And if I recall correctly, that marker is about a mile and a half from me.


Max Havlick profile image

Max Havlick 5 years ago from Villa Park, Illinois

A nice piece of descriptive writing, Jim, esp. weaving in together the three scenarios. Not ready for a Pulitzer yet, perhaps, but that's a backhanded way of encouraging you to keep working on your writing. You have obvious communicative force, plenty to say, and good facility with words. Today, more than ever, we need good writers. Have you considered doing regular columns that could be syndicated?

It happens I lived in Fredericksburg one summer during college, esp. remember a marker where Geo. Washington supposedly threw a silver dollar across the Rap. River.


FitnezzJim profile image

FitnezzJim 5 years ago from Fredericksburg, Virginia Author

Pete, thanks for the comment. I agree.

Pam, Congratulations to any who can run that race. It is a test of endurance, and they tell the hard part doesn't occur until a mile or so AFTER my house.

PoorConservative, I sort of expect that all will settle into a routine as these races continue. These first years for hosting the race have sort of reminded of 'the new kid in the neighborhood syndrome'.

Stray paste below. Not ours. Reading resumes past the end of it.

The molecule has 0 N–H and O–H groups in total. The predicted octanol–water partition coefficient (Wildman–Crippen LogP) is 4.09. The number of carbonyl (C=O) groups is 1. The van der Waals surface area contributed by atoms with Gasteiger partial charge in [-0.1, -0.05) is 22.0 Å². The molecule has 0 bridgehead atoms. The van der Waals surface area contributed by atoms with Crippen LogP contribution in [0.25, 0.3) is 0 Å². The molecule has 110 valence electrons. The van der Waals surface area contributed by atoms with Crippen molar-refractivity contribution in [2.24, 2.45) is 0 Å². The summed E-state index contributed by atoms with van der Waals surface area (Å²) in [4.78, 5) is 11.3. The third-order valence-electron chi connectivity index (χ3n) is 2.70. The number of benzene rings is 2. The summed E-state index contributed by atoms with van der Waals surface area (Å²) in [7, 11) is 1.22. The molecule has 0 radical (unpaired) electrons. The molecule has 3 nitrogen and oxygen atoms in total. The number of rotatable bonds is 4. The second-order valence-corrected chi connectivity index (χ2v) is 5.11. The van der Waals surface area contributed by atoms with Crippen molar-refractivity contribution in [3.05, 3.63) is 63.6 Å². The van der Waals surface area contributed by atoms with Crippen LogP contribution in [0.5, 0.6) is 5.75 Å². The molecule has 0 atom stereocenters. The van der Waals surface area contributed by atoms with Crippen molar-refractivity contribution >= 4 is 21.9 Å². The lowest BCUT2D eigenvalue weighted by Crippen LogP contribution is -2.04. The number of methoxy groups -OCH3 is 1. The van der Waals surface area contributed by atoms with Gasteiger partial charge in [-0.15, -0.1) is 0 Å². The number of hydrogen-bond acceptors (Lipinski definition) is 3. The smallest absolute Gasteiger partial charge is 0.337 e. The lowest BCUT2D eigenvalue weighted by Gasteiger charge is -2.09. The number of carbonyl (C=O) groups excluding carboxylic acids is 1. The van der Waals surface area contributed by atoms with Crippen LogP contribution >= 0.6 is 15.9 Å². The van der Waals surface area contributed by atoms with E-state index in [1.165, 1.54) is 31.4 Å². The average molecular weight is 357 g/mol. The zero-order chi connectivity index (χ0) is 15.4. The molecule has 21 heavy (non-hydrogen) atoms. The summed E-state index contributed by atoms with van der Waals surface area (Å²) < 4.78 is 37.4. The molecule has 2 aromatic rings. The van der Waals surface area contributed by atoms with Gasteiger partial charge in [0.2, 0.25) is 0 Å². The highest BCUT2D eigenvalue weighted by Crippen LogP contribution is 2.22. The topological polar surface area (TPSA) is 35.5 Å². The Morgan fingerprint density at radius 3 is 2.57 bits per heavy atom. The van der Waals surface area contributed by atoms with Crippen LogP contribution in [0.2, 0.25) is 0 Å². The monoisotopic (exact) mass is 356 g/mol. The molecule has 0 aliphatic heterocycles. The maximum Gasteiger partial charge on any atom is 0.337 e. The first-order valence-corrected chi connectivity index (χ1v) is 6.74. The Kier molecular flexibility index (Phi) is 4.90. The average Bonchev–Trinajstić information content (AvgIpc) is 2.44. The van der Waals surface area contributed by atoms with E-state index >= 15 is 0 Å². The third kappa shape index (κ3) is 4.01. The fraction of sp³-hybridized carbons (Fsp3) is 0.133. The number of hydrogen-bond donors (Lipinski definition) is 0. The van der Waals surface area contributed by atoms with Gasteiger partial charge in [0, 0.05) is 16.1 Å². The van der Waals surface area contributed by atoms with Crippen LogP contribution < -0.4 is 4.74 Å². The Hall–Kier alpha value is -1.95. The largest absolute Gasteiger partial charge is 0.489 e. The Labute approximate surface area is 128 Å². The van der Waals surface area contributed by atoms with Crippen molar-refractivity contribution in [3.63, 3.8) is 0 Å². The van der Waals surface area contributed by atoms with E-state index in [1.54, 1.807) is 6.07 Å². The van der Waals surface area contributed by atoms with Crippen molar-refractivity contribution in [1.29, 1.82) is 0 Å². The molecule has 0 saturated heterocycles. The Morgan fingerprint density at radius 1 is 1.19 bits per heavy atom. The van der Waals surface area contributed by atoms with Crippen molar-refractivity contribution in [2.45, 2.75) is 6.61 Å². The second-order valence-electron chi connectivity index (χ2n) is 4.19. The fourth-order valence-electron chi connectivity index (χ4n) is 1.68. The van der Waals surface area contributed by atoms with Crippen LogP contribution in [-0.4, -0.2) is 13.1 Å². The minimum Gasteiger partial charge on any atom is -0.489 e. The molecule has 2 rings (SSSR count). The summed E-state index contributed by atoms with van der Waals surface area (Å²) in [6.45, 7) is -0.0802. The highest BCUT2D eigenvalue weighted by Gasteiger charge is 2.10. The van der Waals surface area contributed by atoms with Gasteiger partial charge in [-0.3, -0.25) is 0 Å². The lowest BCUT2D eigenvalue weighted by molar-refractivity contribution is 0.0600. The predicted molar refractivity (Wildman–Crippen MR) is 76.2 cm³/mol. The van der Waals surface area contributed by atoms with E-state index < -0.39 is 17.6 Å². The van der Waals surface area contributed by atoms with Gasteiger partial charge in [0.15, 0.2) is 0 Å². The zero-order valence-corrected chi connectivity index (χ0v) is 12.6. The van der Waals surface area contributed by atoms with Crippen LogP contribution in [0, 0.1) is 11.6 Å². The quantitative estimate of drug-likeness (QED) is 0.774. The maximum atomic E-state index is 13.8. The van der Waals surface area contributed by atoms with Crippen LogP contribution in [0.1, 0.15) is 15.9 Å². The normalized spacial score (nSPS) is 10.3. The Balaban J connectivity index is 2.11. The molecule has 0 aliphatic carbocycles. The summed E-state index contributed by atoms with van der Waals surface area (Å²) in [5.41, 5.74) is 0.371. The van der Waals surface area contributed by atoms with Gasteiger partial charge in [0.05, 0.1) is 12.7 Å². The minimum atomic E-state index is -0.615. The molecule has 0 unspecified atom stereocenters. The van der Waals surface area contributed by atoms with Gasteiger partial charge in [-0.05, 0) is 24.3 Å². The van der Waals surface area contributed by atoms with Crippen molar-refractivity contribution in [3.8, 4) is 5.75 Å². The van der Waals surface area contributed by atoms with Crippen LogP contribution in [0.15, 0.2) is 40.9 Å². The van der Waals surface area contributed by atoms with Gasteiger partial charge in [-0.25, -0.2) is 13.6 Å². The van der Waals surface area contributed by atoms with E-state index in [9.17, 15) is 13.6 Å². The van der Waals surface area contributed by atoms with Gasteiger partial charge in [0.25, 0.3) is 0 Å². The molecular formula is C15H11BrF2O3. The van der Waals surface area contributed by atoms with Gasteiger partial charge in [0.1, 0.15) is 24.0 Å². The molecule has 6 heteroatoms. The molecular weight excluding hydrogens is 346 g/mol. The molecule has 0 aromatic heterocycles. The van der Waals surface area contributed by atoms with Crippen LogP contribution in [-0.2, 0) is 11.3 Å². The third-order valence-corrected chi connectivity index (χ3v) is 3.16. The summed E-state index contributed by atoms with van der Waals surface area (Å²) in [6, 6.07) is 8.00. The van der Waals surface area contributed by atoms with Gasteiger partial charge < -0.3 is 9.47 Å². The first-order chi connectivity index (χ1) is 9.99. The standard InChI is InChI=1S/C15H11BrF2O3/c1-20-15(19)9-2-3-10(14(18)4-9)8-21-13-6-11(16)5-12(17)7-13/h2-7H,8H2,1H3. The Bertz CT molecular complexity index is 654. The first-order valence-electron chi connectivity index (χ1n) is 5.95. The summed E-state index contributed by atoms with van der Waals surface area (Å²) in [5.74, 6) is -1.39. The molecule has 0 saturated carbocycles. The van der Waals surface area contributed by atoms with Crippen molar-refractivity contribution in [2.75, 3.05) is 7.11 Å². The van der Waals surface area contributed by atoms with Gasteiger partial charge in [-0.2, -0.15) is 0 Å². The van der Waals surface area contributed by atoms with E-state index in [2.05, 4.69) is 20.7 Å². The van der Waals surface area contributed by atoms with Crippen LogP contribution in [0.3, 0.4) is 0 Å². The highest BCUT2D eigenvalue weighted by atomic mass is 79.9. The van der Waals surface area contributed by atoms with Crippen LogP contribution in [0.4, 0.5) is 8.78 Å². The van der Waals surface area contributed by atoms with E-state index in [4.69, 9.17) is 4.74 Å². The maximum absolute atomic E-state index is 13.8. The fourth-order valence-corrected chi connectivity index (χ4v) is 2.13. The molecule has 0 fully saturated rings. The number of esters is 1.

Eiddwen,

Thank you. I may have to set up a video recorder in the middle of the street next year, just so folks can get a feel for what it's like to have seven thousand people running towards them.


Eiddwen profile image

Eiddwen 5 years ago from Wales

Hi,

I really enjoyed this one so thanks for sharing and I can now look forward to reading many more of your hubs.

Useful/awesome/and an up for this one.

Take care

Eiddwen.


poorconservative1 profile image

poorconservative1 5 years ago

I once heard a phrase that goes like this, 'God loves the Marine Corp.' So let those people that were late for church know that God will understand. I believe that marines are the bravest among us, when I was younger I wish I had been brave enough to be one.

Thanks

Chuck


Pamela99 profile image

Pamela99 5 years ago from United States

My son and daughter-in-law are running this year. I enjoyed your description of the race. I am impressed with Drew Carey as that is a tough race and he is really doing a great service. Voted up.


Pete Maida profile image

Pete Maida 5 years ago

That was nice Jim. That's a wonderful group of people doing great things for the rest of us. We can't thank them enough.